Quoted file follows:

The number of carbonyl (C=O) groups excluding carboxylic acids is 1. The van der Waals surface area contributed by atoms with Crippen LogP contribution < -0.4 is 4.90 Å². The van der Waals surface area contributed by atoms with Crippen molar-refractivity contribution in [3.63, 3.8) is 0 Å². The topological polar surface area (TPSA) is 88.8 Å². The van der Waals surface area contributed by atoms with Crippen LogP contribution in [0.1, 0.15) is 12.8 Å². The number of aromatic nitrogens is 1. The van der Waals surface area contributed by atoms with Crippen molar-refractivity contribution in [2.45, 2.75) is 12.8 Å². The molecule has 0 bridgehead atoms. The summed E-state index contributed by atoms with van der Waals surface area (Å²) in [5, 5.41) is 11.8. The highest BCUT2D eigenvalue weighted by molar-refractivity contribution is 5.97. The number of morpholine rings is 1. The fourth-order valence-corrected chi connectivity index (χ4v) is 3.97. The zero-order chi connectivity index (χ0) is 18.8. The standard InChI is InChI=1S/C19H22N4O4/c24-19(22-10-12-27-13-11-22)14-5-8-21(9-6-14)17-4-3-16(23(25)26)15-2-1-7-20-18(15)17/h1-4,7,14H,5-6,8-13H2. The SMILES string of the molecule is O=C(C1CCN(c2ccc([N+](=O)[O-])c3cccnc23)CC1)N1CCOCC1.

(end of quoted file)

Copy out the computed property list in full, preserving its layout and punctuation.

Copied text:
The number of carbonyl (C=O) groups excluding carboxylic acids is 1. The van der Waals surface area contributed by atoms with Crippen LogP contribution < -0.4 is 4.90 Å². The van der Waals surface area contributed by atoms with Crippen molar-refractivity contribution in [3.63, 3.8) is 0 Å². The topological polar surface area (TPSA) is 88.8 Å². The van der Waals surface area contributed by atoms with Crippen LogP contribution in [0.1, 0.15) is 12.8 Å². The number of aromatic nitrogens is 1. The van der Waals surface area contributed by atoms with Crippen molar-refractivity contribution in [2.45, 2.75) is 12.8 Å². The molecule has 0 bridgehead atoms. The summed E-state index contributed by atoms with van der Waals surface area (Å²) in [5, 5.41) is 11.8. The highest BCUT2D eigenvalue weighted by molar-refractivity contribution is 5.97. The number of morpholine rings is 1. The fourth-order valence-corrected chi connectivity index (χ4v) is 3.97. The zero-order chi connectivity index (χ0) is 18.8. The standard InChI is InChI=1S/C19H22N4O4/c24-19(22-10-12-27-13-11-22)14-5-8-21(9-6-14)17-4-3-16(23(25)26)15-2-1-7-20-18(15)17/h1-4,7,14H,5-6,8-13H2. The SMILES string of the molecule is O=C(C1CCN(c2ccc([N+](=O)[O-])c3cccnc23)CC1)N1CCOCC1.